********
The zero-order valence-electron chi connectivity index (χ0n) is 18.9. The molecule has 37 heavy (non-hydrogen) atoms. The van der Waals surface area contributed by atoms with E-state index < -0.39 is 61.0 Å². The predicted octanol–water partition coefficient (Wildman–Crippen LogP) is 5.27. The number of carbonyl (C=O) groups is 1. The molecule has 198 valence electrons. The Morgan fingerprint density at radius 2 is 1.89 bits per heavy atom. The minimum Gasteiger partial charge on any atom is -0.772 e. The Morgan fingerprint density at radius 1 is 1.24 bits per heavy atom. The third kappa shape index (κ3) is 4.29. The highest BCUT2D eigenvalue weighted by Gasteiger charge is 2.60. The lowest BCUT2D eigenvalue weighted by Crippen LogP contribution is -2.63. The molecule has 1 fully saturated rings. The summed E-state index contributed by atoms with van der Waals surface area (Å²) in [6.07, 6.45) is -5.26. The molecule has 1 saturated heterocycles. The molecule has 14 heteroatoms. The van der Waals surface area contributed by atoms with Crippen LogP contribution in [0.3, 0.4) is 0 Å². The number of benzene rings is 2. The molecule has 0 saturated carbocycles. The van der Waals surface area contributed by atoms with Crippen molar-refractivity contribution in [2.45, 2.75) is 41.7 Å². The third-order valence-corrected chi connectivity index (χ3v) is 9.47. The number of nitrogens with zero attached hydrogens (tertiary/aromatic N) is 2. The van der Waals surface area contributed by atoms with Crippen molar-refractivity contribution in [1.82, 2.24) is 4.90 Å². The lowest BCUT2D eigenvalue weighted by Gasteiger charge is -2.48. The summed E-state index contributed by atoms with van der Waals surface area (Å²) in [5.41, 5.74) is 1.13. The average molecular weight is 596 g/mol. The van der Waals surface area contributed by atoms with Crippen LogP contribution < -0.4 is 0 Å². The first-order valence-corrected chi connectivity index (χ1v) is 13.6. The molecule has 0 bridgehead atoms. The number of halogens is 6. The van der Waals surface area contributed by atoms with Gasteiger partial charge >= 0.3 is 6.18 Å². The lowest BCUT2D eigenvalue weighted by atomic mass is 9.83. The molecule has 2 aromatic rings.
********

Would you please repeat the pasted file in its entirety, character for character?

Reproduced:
The zero-order valence-electron chi connectivity index (χ0n) is 18.9. The molecule has 37 heavy (non-hydrogen) atoms. The van der Waals surface area contributed by atoms with E-state index < -0.39 is 61.0 Å². The predicted octanol–water partition coefficient (Wildman–Crippen LogP) is 5.27. The number of carbonyl (C=O) groups is 1. The molecule has 198 valence electrons. The Morgan fingerprint density at radius 2 is 1.89 bits per heavy atom. The minimum Gasteiger partial charge on any atom is -0.772 e. The Morgan fingerprint density at radius 1 is 1.24 bits per heavy atom. The third kappa shape index (κ3) is 4.29. The highest BCUT2D eigenvalue weighted by Gasteiger charge is 2.60. The lowest BCUT2D eigenvalue weighted by Crippen LogP contribution is -2.63. The molecule has 1 fully saturated rings. The summed E-state index contributed by atoms with van der Waals surface area (Å²) in [6.07, 6.45) is -5.26. The molecule has 1 saturated heterocycles. The molecule has 14 heteroatoms. The van der Waals surface area contributed by atoms with Crippen LogP contribution in [0.3, 0.4) is 0 Å². The number of benzene rings is 2. The molecule has 0 saturated carbocycles. The van der Waals surface area contributed by atoms with Crippen molar-refractivity contribution in [2.45, 2.75) is 41.7 Å². The third-order valence-corrected chi connectivity index (χ3v) is 9.47. The number of nitrogens with zero attached hydrogens (tertiary/aromatic N) is 2. The van der Waals surface area contributed by atoms with Crippen molar-refractivity contribution in [1.82, 2.24) is 4.90 Å². The lowest BCUT2D eigenvalue weighted by Gasteiger charge is -2.48. The summed E-state index contributed by atoms with van der Waals surface area (Å²) in [5.41, 5.74) is 1.13. The average molecular weight is 596 g/mol. The van der Waals surface area contributed by atoms with Crippen LogP contribution < -0.4 is 0 Å². The first-order valence-corrected chi connectivity index (χ1v) is 13.6. The molecule has 0 bridgehead atoms. The number of halogens is 6. The van der Waals surface area contributed by atoms with Gasteiger partial charge >= 0.3 is 6.18 Å². The lowest BCUT2D eigenvalue weighted by atomic mass is 9.83. The molecule has 2 aromatic rings.